Being a stay-at-home mom is weird. Maybe other people are better at it than me, but I have never really gotten used to being at the constant mercy of a tiny and often raging human. It can be isolating and lonely when you are the only mom at a toddler gymnastics class full of kids and their nannies. On the rare chance that I am in the presence of other adults, I often draw a blank when it comes to what to talk about because I've spent an entire day watching Moana and wiping away boogers with my shirt. When I get asked the question “what do you do…” I often don’t even know how to respond. Well, right now I “do” momming, but I don't "identify" as a stay-at-home mom so much. I still usually refer to myself as a pre-school teacher, even though I am not currently employed as one.
I did not aspire to be a stay-at-home mom. Up until I gave birth, I toyed with the idea of going back to work, but when it came time to return after my maternity leave I just couldn’t do it. I have since tried to return to work three separate times and each and every time I quit after an average of a week. It's not that I don’t want to work — I do. I love being a pre-school teacher. It's who I am. But teaching little people takes up so much space in my heart and in my mind that I just don’t have at this point. My son is not yet 2 and my heart is full. I don’t have the capacity to love up on 20 other children when I am paying someone else to look after my own.
It is not what I want the answer to the 'what do you do?' question to be.
Being a mother is a full-time job itself and I just don’t think I have the ability to do both jobs well. I have never been great at multi-tasking and “being” more than one thing at once is just more than my frazzled brain can handle at the moment. When my son was born, a different me was also born, and I am still trying to get to know this new me and figure it all out.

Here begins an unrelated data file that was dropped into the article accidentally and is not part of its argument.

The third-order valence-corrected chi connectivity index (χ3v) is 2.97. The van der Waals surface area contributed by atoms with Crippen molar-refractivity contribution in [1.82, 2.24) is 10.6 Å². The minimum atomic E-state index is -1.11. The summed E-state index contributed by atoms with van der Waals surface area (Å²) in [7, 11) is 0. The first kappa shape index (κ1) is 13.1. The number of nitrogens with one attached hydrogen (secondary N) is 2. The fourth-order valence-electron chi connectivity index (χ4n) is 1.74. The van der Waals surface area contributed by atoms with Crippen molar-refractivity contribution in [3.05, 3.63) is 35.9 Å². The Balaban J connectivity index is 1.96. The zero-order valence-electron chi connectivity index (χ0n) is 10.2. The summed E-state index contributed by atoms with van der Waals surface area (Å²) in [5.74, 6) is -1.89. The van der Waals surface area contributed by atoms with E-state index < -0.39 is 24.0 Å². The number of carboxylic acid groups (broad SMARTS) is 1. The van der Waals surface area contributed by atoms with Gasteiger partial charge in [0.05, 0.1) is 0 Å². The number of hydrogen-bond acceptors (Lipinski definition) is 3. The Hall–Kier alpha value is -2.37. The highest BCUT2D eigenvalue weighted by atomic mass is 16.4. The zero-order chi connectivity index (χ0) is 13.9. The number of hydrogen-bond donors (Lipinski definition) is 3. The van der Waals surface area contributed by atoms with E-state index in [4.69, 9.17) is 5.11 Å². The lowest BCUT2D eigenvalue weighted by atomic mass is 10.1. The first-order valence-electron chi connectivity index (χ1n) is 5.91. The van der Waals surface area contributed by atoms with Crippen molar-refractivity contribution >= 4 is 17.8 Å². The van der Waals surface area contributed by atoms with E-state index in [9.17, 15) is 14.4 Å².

In order to keep us from going bankrupt while I suss all this out, I work remotely, from home. The work I do is education related but is basically glorified data entry and hella boring and tedious. It is not what I want the answer to the “what do you do?” question to be. I teach yoga, I write, but none of these things do I identify with as strongly as I do with teaching.
Depending on who asks, I still refer to myself as a pre-school teacher even though I am home with my son.
I have the recipe for homemade play dough memorized and I can make basically anything out of a cardboard box — these are skills that I can’t really apply anywhere else in life other than in a classroom full of 4-year-olds. In the meantime, my background as pre-school teacher has made being a mom more fun — I have studied play for half of my life and now I get to watch my son develop the ability to play and imagine and grow.
So, depending on who asks, I still refer to myself as a pre-school teacher even though I am home with my son. I didn’t give up on that part of myself, I merely pressed “pause” to give myself time to raise my son and be with him these first few years of his little life.
Maybe part of it is to help remind myself that this season of my life isn’t forever and soon enough I will be doing more of the things that make me me again.
And as I sit at home letting my son splash dyed water all over my kitchen floor, I can't help wondering if maybe instead of asking people what they "do," we might do better to simply ask them what they love — that, I have two very good answers to.